Owing to the number of times Navtej said “listen to your body, the body is the answer, the body yearns to be recognized”, I had to recount the times I did not acknowledge my body and unpack for myself why I did or didn’t do it.
As a brahmin child of the upper-middle-class, hard work was instilled as God and the body a mere coincidence that one is born with. I was told I was gifted but I was also told to labour hard to actually deserve it. It was an odd proposition that was hammered into my head that I had to deserve this body- like a Maybelline lipstick that one had to be worthy of to own it. My body and me (however absurd this distinction maybe) have ever since been two entities living together but competing to own each other, like in a marriage between two gifted but jealous individuals. I was taught that the body was to service the mind, to function, to aid the mind to perform and excel. The hierarchy was established.
So, when someone told me how pretty I was, I judged them for being shallow or for objectifying, for missing on what was beneath the surface. I was happy when someone said ‘beauty with brains’ as nothing lesser would do. Of course, I loved the attention, the turning heads in college, the staring faces, boys, and girls who were infatuated by the way I looked. I have held on to those memories so vividly but stuffed them in the far and deep corners. I refused to allow my body the credit, the pleasure of just being who it was. I abused it by sleeping less, with other emotional and physical stresses, pushing it to overwork, all to prove one point; I was more than ‘just’ a body. This mad and senseless drive helped me excel at multiple fields and I started to stand out naturally for it (though nobody saw it like that including me). Maybe in the end it all worked out well and I turned out fine but I cannot fathom how or why I would participate in this raging debate with myself and how this recklessness came to occupy my life for so many years.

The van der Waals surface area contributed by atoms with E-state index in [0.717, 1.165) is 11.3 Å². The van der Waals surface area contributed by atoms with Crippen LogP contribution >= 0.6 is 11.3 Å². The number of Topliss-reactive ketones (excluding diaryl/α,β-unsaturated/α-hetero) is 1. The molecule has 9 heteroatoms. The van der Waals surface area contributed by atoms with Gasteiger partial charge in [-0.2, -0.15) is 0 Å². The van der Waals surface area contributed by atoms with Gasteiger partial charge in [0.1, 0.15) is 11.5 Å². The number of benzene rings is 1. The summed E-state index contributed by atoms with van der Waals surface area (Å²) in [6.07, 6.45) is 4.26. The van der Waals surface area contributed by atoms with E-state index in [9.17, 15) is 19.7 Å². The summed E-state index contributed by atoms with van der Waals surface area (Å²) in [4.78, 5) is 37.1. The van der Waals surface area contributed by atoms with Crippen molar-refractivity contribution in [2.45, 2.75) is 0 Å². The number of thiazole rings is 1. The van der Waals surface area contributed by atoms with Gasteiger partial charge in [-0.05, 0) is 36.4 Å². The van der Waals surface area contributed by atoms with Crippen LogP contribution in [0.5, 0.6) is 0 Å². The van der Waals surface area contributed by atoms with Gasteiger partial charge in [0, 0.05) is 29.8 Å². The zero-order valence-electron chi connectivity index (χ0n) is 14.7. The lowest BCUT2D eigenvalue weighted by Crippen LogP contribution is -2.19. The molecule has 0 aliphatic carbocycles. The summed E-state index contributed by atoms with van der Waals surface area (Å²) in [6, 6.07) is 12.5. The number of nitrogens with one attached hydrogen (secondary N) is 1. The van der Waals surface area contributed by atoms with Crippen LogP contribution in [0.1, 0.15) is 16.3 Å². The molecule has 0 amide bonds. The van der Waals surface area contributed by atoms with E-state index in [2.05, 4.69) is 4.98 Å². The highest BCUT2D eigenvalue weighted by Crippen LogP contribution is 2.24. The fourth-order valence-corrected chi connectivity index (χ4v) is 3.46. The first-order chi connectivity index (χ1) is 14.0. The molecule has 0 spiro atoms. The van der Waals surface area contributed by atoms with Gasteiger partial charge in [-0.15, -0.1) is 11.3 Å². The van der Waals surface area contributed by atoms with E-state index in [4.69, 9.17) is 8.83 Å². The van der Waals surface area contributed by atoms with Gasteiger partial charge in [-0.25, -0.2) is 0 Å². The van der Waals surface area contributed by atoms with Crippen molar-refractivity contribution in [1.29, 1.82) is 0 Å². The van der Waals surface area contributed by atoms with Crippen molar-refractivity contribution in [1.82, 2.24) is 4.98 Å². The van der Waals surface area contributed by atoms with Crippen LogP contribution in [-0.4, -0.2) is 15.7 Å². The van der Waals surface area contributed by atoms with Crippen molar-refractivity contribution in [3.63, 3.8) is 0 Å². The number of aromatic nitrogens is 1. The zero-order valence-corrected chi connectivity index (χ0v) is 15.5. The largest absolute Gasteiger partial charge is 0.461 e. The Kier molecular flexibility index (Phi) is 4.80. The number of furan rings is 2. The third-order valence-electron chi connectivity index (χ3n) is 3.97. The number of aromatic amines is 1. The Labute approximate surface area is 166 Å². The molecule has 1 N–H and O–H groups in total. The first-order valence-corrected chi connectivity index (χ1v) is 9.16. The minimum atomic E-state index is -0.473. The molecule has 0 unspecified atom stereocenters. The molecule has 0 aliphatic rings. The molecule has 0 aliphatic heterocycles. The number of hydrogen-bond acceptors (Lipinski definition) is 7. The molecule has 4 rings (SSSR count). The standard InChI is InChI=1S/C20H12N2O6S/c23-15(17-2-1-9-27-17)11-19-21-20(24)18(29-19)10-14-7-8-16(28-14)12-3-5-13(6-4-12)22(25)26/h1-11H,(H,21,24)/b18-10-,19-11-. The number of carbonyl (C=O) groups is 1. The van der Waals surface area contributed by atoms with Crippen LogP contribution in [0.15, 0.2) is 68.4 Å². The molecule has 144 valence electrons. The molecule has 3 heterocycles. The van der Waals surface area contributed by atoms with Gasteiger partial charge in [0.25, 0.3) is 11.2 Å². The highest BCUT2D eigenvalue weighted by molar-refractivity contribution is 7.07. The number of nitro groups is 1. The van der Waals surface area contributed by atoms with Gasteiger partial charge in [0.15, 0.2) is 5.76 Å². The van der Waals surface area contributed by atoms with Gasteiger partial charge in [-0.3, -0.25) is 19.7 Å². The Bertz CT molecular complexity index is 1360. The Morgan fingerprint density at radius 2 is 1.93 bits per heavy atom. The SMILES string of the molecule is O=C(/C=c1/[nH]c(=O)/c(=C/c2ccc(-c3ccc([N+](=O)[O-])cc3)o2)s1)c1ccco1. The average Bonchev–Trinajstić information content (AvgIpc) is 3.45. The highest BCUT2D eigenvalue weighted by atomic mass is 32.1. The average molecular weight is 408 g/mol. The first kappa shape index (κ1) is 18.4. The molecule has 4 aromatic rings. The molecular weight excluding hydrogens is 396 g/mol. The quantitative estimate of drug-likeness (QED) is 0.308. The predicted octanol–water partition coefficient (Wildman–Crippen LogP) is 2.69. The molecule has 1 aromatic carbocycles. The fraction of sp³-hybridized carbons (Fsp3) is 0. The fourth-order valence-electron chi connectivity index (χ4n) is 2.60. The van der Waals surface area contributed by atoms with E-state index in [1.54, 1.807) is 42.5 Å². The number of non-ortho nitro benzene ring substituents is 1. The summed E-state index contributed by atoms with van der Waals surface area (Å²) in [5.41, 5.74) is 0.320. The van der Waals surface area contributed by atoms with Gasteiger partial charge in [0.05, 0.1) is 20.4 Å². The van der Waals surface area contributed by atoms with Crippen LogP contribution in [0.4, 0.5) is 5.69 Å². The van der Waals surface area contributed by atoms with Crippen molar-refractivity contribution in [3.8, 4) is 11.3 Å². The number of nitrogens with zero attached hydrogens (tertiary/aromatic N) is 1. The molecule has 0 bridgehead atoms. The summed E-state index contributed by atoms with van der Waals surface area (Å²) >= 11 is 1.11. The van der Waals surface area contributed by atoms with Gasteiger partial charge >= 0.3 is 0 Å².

Brahmins have been educators, teachers, scholars, worshippers, all of which had to do largely with the mind and not the body. In my household and culture, the distinction is stark and the mind must overpower the body, as it is inferior and only houses the vices of an individual to steer them to be ‘less spiritual or evolved’ or ‘less brahmin’. I was a good child so obediently I believed this and grew to have ambition (which is of the mind) but no desire (which can be of the body). Especially being pretty and also publicly seen on stages I could never have been misunderstood as showing off my gifted face and body. I had to clarify my presence with my labour. Also, growing up, my father took great care to ensure I never got into a pair of jeans my adolescent years (bad cop), and my mother ‘allowed’ me to wax my underarms so I could wear sleeveless kurtas (good cop). I was decorated with silks, accessories, colourblinds and so on, suiting the tastes of my mother for she had to decide for her doll. There were no greys in my wardrobe. I was dressed like the bride is dressed by many people on her wedding day in typical Bharatanatyamsancharisand funnily made to love it and I loved it. I was constructed carefully to be Indian, to be a classical dancer, to be marriageable for a man of refined taste and intellect living abroad, as an apology for being good looking. Bharatanatyam played a significant role in making the construction inseparable from my skin.
It is not to say that my mother didn’t take pride in my looks. She secretly did and she knew it and sold it the most whether on stage or to the family that would ‘allow’ me to dance when I was married. She criticized every pimple I got or when I put on weight or when I lost some. She constantly prided about my ‘grace’ (as she called it) which I conveniently passed off as not a trait of my body. She encouraged backless blouses for sarees but no short tops or short haircuts. Anything western was unsafe (though I was destined to be married off and live in the west). Anything incongruent with my Indian aesthetic was dismissed and I became accepting and comfortable of the dismissal. My mother and Bharatanatyam in many ways were very synonymous in terms of the role they played in my life, similar agents, and suspiciously similar agendas they had for me (both my body and me).